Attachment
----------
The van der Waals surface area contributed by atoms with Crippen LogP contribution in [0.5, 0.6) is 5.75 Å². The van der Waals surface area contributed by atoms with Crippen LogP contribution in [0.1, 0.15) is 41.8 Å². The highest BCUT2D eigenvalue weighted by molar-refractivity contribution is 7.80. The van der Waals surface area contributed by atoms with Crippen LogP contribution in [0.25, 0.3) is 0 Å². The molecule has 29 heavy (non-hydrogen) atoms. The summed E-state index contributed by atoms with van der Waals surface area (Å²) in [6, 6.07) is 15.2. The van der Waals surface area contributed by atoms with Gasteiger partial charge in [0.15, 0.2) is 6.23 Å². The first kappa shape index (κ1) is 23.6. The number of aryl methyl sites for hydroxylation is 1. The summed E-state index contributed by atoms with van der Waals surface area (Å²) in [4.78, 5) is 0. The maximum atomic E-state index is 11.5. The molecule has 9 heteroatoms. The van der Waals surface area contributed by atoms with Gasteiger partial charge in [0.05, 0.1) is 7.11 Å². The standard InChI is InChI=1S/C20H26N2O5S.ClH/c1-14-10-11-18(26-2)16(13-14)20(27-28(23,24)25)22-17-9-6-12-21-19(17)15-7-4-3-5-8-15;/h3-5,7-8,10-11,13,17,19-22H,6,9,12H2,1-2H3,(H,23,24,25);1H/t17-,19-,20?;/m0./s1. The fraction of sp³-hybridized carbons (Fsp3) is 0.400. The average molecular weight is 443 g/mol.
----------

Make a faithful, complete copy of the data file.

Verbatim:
The van der Waals surface area contributed by atoms with Crippen LogP contribution in [0.5, 0.6) is 5.75 Å². The van der Waals surface area contributed by atoms with Crippen LogP contribution in [0.1, 0.15) is 41.8 Å². The highest BCUT2D eigenvalue weighted by molar-refractivity contribution is 7.80. The van der Waals surface area contributed by atoms with Crippen LogP contribution in [0.25, 0.3) is 0 Å². The molecule has 29 heavy (non-hydrogen) atoms. The summed E-state index contributed by atoms with van der Waals surface area (Å²) in [6, 6.07) is 15.2. The van der Waals surface area contributed by atoms with Gasteiger partial charge in [0.15, 0.2) is 6.23 Å². The first kappa shape index (κ1) is 23.6. The number of aryl methyl sites for hydroxylation is 1. The summed E-state index contributed by atoms with van der Waals surface area (Å²) in [4.78, 5) is 0. The maximum atomic E-state index is 11.5. The molecule has 9 heteroatoms. The van der Waals surface area contributed by atoms with Gasteiger partial charge in [0.05, 0.1) is 7.11 Å². The standard InChI is InChI=1S/C20H26N2O5S.ClH/c1-14-10-11-18(26-2)16(13-14)20(27-28(23,24)25)22-17-9-6-12-21-19(17)15-7-4-3-5-8-15;/h3-5,7-8,10-11,13,17,19-22H,6,9,12H2,1-2H3,(H,23,24,25);1H/t17-,19-,20?;/m0./s1. The fraction of sp³-hybridized carbons (Fsp3) is 0.400. The average molecular weight is 443 g/mol.